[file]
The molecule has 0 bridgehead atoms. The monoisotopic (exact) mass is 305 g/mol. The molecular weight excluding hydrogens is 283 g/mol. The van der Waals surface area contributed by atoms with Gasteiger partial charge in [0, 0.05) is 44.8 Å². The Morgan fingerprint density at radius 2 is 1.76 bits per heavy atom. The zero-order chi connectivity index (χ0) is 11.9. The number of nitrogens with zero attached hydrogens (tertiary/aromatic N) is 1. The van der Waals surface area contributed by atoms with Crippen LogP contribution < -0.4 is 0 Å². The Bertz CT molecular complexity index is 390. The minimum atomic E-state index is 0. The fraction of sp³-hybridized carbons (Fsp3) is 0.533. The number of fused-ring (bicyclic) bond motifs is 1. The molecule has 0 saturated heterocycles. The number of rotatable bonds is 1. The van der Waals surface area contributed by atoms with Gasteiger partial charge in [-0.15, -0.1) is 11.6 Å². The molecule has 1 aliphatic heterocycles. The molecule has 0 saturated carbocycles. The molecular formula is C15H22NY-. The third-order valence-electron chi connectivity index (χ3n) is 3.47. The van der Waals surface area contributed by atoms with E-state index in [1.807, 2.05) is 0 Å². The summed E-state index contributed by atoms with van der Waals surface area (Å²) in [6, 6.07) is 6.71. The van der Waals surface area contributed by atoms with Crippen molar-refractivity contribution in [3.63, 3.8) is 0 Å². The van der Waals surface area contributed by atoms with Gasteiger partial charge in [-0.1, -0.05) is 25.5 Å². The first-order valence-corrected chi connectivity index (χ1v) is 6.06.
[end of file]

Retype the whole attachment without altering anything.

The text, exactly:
The molecule has 0 bridgehead atoms. The monoisotopic (exact) mass is 305 g/mol. The molecular weight excluding hydrogens is 283 g/mol. The van der Waals surface area contributed by atoms with Gasteiger partial charge in [0, 0.05) is 44.8 Å². The Morgan fingerprint density at radius 2 is 1.76 bits per heavy atom. The zero-order chi connectivity index (χ0) is 11.9. The number of nitrogens with zero attached hydrogens (tertiary/aromatic N) is 1. The van der Waals surface area contributed by atoms with Crippen LogP contribution < -0.4 is 0 Å². The Bertz CT molecular complexity index is 390. The minimum atomic E-state index is 0. The fraction of sp³-hybridized carbons (Fsp3) is 0.533. The number of fused-ring (bicyclic) bond motifs is 1. The molecule has 0 saturated heterocycles. The number of rotatable bonds is 1. The van der Waals surface area contributed by atoms with Gasteiger partial charge in [-0.15, -0.1) is 11.6 Å². The molecule has 1 aliphatic heterocycles. The molecule has 0 saturated carbocycles. The molecular formula is C15H22NY-. The third-order valence-electron chi connectivity index (χ3n) is 3.47. The van der Waals surface area contributed by atoms with E-state index in [1.807, 2.05) is 0 Å². The summed E-state index contributed by atoms with van der Waals surface area (Å²) in [6, 6.07) is 6.71. The van der Waals surface area contributed by atoms with Crippen molar-refractivity contribution in [3.63, 3.8) is 0 Å². The van der Waals surface area contributed by atoms with Gasteiger partial charge in [-0.1, -0.05) is 25.5 Å². The first-order valence-corrected chi connectivity index (χ1v) is 6.06.